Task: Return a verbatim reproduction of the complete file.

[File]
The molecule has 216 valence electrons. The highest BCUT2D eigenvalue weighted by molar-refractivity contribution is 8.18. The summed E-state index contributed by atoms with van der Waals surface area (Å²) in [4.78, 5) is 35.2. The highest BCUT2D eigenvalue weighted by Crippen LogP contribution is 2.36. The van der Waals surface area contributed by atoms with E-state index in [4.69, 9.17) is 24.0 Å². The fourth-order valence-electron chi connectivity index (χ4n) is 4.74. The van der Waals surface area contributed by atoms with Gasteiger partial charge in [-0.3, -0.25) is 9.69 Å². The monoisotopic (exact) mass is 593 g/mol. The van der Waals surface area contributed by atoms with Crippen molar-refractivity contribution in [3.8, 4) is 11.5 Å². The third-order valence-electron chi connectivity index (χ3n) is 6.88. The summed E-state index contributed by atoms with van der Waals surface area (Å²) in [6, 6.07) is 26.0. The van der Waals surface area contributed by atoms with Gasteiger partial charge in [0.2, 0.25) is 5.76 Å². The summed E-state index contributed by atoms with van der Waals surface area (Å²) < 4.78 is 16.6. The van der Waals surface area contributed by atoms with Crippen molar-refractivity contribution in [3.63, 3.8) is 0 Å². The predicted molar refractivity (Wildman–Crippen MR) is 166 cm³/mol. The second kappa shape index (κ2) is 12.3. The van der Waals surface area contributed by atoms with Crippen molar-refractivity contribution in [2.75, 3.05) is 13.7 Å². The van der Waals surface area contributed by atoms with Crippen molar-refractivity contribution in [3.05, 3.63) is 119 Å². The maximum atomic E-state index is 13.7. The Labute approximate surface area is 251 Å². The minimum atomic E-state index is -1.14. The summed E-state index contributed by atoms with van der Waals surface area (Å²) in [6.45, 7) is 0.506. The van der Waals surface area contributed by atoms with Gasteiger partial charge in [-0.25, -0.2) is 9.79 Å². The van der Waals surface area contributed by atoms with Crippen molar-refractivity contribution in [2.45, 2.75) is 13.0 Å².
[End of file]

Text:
The molecule has 216 valence electrons. The highest BCUT2D eigenvalue weighted by molar-refractivity contribution is 8.18. The summed E-state index contributed by atoms with van der Waals surface area (Å²) in [4.78, 5) is 35.2. The highest BCUT2D eigenvalue weighted by Crippen LogP contribution is 2.36. The van der Waals surface area contributed by atoms with E-state index in [4.69, 9.17) is 24.0 Å². The fourth-order valence-electron chi connectivity index (χ4n) is 4.74. The van der Waals surface area contributed by atoms with Gasteiger partial charge in [-0.3, -0.25) is 9.69 Å². The monoisotopic (exact) mass is 593 g/mol. The van der Waals surface area contributed by atoms with Crippen molar-refractivity contribution in [3.8, 4) is 11.5 Å². The third-order valence-electron chi connectivity index (χ3n) is 6.88. The summed E-state index contributed by atoms with van der Waals surface area (Å²) in [6, 6.07) is 26.0. The van der Waals surface area contributed by atoms with Gasteiger partial charge in [0.2, 0.25) is 5.76 Å². The summed E-state index contributed by atoms with van der Waals surface area (Å²) < 4.78 is 16.6. The van der Waals surface area contributed by atoms with Crippen molar-refractivity contribution in [3.63, 3.8) is 0 Å². The predicted molar refractivity (Wildman–Crippen MR) is 166 cm³/mol. The second kappa shape index (κ2) is 12.3. The van der Waals surface area contributed by atoms with Crippen molar-refractivity contribution in [2.75, 3.05) is 13.7 Å². The van der Waals surface area contributed by atoms with Crippen molar-refractivity contribution in [3.05, 3.63) is 119 Å². The maximum atomic E-state index is 13.7. The Labute approximate surface area is 251 Å². The minimum atomic E-state index is -1.14. The summed E-state index contributed by atoms with van der Waals surface area (Å²) in [6.45, 7) is 0.506. The van der Waals surface area contributed by atoms with Gasteiger partial charge in [-0.25, -0.2) is 9.79 Å². The van der Waals surface area contributed by atoms with Crippen molar-refractivity contribution in [2.45, 2.75) is 13.0 Å².